Having a shared understanding of what creativity actually is is critical before teaching. This should be unpacked with students and include indicators such as synthesising ideas in original and surprising ways, asking questions to build on an idea, brainstorming multiple ways to solve problems and communicating ideas in new and innovative ways. It is clear here, that there is a close relationship between these critical and creative thinking skills and STEM learning in the Makerspace.
Use the ‘Maker Cycle’ to guide projects/ learning experiences, whether they are 10 minutes or a term long. This looks different in different schools and Makerspaces and is sometimes called the ‘Design Cycle’. I adapted it for Canterbury Primary School in 2016.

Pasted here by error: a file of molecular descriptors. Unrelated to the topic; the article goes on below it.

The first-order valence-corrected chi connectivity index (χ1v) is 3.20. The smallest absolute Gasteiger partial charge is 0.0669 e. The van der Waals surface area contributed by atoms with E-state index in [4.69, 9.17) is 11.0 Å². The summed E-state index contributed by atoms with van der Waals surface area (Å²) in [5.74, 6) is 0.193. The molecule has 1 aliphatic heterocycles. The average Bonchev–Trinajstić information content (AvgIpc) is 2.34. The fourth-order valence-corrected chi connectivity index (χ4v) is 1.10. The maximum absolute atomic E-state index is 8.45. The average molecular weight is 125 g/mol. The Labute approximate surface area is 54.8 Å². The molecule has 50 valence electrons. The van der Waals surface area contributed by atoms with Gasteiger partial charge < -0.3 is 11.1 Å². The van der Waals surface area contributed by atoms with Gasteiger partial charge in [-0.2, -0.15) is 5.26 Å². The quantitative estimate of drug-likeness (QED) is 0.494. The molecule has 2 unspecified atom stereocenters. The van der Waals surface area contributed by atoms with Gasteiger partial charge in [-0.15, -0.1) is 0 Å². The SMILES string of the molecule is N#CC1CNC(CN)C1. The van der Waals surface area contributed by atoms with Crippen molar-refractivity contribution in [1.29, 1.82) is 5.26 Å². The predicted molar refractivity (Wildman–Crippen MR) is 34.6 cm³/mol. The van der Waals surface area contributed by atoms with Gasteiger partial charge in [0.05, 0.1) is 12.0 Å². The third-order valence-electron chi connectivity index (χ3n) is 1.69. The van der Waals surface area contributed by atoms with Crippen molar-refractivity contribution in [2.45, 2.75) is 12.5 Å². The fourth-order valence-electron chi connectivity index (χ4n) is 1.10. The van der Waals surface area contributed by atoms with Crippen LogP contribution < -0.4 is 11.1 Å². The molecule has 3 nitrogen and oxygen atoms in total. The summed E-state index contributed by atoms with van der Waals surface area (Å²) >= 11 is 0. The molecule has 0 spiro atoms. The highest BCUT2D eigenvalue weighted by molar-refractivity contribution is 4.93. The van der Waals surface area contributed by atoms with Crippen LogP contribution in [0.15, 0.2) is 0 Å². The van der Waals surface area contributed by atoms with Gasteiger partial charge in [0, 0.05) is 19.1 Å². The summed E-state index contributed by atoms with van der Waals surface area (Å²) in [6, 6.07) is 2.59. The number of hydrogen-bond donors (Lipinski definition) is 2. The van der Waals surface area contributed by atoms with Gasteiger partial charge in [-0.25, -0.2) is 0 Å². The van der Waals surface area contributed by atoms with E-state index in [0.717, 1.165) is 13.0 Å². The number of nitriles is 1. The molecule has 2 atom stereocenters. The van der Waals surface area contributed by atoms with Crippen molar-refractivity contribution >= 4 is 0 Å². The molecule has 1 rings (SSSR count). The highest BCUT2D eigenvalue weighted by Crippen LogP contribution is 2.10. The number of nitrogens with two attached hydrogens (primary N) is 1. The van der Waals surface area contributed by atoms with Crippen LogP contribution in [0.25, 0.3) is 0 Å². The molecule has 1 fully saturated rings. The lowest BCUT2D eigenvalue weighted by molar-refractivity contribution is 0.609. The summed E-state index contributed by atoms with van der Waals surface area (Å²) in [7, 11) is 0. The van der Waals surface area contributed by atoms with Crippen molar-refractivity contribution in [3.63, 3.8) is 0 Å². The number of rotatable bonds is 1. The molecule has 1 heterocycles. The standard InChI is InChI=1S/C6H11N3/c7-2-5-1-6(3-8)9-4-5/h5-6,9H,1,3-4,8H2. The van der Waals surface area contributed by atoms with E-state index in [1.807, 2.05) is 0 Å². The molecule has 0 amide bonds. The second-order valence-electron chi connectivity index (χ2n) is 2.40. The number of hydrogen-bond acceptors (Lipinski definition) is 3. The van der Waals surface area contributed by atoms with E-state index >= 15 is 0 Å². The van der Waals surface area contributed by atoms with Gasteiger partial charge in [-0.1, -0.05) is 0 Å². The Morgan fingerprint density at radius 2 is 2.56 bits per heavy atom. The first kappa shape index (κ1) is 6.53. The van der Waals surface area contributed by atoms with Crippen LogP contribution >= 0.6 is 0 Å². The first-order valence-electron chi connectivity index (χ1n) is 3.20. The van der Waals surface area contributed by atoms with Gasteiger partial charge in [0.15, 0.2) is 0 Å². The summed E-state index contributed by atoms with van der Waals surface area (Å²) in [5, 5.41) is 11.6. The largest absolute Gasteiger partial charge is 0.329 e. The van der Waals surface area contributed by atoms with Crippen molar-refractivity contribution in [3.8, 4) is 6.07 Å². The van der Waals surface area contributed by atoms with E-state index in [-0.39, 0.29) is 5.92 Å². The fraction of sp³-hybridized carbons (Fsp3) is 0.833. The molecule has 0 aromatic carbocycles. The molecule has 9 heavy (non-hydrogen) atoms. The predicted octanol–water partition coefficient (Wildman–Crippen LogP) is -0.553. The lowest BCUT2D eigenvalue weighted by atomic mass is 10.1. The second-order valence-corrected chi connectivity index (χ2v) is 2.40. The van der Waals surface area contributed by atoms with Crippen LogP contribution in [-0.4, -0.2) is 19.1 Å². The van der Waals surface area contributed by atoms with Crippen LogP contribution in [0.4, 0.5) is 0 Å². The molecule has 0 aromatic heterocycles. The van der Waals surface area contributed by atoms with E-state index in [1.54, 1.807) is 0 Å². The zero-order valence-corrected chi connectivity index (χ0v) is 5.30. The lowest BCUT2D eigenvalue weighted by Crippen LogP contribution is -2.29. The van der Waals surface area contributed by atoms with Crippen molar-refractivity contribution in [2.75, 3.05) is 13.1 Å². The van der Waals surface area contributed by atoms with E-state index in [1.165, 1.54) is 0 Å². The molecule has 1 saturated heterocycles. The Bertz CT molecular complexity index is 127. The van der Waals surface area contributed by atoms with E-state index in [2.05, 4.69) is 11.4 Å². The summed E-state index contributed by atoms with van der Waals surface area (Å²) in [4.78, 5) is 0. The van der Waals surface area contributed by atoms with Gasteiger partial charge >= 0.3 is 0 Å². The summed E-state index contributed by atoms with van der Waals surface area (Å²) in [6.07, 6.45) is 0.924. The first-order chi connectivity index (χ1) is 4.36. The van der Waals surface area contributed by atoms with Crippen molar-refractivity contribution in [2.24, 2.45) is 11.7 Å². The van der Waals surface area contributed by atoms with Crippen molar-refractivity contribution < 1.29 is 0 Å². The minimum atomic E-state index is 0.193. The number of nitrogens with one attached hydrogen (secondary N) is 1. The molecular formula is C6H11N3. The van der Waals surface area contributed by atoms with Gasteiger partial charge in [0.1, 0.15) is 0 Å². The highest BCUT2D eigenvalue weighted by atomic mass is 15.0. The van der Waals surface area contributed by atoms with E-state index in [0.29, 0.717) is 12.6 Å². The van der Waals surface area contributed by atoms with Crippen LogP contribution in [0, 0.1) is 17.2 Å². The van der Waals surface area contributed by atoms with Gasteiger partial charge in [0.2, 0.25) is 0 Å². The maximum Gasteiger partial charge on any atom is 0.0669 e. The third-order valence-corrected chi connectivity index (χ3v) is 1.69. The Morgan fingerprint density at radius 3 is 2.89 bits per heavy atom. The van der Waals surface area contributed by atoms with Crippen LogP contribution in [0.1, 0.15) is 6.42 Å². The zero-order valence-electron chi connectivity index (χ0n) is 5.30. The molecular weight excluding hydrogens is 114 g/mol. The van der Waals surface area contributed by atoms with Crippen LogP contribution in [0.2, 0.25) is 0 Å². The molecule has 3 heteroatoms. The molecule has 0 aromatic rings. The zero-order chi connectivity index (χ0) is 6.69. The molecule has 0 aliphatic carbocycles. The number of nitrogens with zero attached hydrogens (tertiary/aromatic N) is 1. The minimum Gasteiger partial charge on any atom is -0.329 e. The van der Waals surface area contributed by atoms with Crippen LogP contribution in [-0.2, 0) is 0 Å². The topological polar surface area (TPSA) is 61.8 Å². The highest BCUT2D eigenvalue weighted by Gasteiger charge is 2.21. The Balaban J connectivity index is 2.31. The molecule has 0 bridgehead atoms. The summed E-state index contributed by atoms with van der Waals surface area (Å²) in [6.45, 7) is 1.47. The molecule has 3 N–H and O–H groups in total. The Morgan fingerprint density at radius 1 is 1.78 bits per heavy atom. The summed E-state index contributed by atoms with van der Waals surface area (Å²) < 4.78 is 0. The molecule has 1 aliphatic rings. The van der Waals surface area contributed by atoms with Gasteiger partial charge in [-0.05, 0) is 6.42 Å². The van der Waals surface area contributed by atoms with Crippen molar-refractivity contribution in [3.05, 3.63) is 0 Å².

Break down the curriculum. I created two resources using the Victorian Curriculum, both are in student friendly language. One is a checklist of ‘I can’ statements that students use to self assess and set goals and the other is a visible curriculum that is displayed in the Makerspace. Students use this to track progress (see Gamification for more information on the importance of making progress visible) and teachers use it to create learning intentions in the Makerspace.